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Apparently Drinking Three Glasses of Champagne a Week Is Good for Your Brain

New research from the University of Reading claims that drinking three glasses of Champagne a week can help prevent dementia and Alzheimer’s disease.
Phoebe Hurst
London, GB

As far as alcohol-related quotations go, Champagne has the whole game on lockdown.

Sure, George Bernard Shaw's thing about whiskey being "liquid sunshine" is nice and everyone likes the quote about alcohol as the cause and solution to life's problems, but Lily Bollinger's response to being asked the right time to drink Champagne may be the only quote worthy of all the fridge magnets and Etsy prints it spawned. Similarly, Napoleon's "in victory, you deserve Champagne, in defeat, you need it" line is way more awe-inspiring than that one about courage and strength.


There's just something about a glass of bubbly that fires up the brain cells (while simultaneously shrouding them in a pleasing fuzz.)

And now, it seems science may be in agreement with history's notable Champagne quaffers.

READ MORE: English Sparkling Wine Is the New Champagne

New research from the University of Reading claims that drinking three glasses of Champagne a week can help prevent dementia and Alzheimer's disease.

This is down to a compound found in the black Pinot noir and Pinot meunier grapes used to make Champagne, which is said to prevent the onset of brain diseases. The researchers conducted their experiment on rats, concluding that those who drink the sparkling wine regularly could also boost their spatial memory.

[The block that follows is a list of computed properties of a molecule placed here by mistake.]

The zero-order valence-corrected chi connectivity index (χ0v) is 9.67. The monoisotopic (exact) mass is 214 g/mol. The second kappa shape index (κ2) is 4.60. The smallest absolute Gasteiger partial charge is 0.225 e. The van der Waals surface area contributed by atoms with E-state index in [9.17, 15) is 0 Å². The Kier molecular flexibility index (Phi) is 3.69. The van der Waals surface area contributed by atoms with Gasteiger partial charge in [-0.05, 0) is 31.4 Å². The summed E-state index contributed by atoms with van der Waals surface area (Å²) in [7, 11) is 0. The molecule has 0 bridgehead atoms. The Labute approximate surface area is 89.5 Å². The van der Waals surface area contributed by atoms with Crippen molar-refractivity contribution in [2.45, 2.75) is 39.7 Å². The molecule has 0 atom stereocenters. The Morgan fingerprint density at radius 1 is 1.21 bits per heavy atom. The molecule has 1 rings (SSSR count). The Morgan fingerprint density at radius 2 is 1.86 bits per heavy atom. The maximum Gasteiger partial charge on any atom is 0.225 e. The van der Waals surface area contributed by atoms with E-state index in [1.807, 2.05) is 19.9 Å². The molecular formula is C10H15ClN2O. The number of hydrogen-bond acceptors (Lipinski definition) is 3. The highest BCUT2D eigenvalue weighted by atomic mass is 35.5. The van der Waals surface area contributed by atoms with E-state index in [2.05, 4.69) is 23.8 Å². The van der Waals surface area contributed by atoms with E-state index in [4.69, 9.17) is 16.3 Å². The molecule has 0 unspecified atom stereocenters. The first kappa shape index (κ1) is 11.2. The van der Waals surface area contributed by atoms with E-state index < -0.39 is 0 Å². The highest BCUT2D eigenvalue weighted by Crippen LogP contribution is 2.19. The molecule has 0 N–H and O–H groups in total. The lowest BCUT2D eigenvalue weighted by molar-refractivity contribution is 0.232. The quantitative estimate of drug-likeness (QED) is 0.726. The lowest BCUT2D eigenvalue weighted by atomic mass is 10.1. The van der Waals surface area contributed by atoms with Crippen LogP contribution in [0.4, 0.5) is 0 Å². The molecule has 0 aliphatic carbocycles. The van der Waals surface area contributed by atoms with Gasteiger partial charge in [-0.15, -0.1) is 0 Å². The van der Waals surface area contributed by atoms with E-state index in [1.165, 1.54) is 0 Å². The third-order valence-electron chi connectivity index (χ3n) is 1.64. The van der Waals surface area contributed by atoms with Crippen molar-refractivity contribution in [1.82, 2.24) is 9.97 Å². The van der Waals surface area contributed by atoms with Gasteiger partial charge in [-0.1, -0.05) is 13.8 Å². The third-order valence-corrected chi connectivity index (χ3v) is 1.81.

The study's claims time pretty conveniently with the rise of England's sparkling wine industry, which some claim could grow to rival France's Champagne output.

Speaking to The Mail on Sunday, the University of Reading's Professor Jeremy Spencer said: "The results were dramatic. This research is exciting because it illustrates for the first time that moderate consumption of Champagne has the potential to influence cognitive functioning such as memory."

READ MORE: How to Turn Any Crappy White Wine Into Fancy Champagne

While a spokesperson from research charity Alzheimer's Society said that the study's results were "interesting," they added that "a lot more research is needed."

OK, so we may need a little more in the way of proof than a couple of sozzled rats before we start washing down our lunchtime cheese sandwiches with a glass of Pol Roger, but that shouldn't stop us from enjoying the stuff with less of a guilty conscience.

In any case, it's like Oscar Wilde said, "pleasure without Champagne is purely artificial."